Different Types of Database Structures

Different Types of Database Structures

Database is an organized collection of data. The data is typically organized to model aspects of reality in a way that supports processes requiring information. Simply, it is a structured set of data held in a computer, especially one that is accessible in various ways. For example, modeling the availability of rooms in hotels in a way that supports finding a hotel with vacancies.

There are six major conceptual categories of databases that may be found in the computer using organizations.

(1) Operational database: These database stores detailed data needed to support the operations of the entire organization. They are also called subject area database (SADB), a transaction database, and production database.

(2) Analytical database: These database store data and information extracted from selected operational’ and external database. They consist of summarized data and information most needed by an organization’s managers and other end users. An analytical database is also called management database or information database since they frequently use a multidimensional database structure to organize data. These are the databases an accessed by the online analytical processing (OLAP) system, decision support systems, and executive information systems.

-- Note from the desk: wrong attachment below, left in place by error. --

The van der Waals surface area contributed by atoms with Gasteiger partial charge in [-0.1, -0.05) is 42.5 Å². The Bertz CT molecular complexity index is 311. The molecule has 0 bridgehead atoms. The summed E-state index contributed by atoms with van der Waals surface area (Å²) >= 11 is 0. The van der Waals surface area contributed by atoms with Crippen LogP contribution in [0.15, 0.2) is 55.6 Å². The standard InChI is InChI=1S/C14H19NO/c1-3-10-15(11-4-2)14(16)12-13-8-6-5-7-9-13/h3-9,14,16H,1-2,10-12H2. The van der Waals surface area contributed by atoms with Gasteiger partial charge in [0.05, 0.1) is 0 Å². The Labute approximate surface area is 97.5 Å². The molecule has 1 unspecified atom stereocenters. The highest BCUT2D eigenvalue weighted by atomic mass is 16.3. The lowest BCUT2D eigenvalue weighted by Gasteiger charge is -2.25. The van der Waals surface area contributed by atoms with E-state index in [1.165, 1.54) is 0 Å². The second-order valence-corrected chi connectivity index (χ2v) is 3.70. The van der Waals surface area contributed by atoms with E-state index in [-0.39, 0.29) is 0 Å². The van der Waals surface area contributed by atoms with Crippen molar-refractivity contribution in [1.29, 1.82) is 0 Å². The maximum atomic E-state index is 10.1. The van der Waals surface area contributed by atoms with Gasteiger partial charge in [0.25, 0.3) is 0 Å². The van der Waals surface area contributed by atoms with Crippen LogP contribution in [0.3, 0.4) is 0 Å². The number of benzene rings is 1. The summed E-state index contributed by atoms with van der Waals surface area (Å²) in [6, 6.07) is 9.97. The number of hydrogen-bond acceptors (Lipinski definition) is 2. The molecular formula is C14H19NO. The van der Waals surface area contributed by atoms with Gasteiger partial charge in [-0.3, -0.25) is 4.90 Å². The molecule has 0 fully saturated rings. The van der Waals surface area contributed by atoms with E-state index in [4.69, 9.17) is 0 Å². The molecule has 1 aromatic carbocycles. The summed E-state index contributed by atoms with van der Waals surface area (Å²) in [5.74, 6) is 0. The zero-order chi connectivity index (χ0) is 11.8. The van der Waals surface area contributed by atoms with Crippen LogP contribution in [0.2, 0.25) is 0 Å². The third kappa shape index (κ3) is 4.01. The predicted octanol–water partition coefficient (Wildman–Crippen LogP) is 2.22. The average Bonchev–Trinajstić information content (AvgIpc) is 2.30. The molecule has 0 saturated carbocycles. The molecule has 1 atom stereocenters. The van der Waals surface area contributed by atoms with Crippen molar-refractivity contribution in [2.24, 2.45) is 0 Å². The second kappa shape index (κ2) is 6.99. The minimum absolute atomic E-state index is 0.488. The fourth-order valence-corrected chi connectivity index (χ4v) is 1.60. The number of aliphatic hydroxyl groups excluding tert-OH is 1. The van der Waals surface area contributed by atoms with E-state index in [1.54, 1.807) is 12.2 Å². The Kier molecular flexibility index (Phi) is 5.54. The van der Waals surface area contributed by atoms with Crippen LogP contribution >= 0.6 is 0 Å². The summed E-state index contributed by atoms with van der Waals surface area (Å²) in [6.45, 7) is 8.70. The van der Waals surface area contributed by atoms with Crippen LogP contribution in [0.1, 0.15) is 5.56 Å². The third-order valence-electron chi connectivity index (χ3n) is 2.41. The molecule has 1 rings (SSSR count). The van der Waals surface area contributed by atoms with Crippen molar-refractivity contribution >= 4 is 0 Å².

(3) Data warehouses: A data warehouse store data from current and previous years that has been extracted from the various operational database of an organization. It is a central source of data that has been screened, edited, standardized, and integrated so it can be used by managers and other end-user professionals for a variety of forms of business analysis, market research, and decision support.

(4) Distributed database: the Distributed database can reside on network servers on the World Wide Web, on corporate intranets or extranets, or on other company networks. Distribute database may be copies of an operational or analytical database, hypermedia or discussion database, or any other type of database.

(5) End-user database: These databases consist of a variety of data files developed by an end user at their workstations.

(6) External database: Access to a wealth of information external database is available for a fee from commercial online services, and with or without charge from many sources on the internet, especially the World Wide Web.

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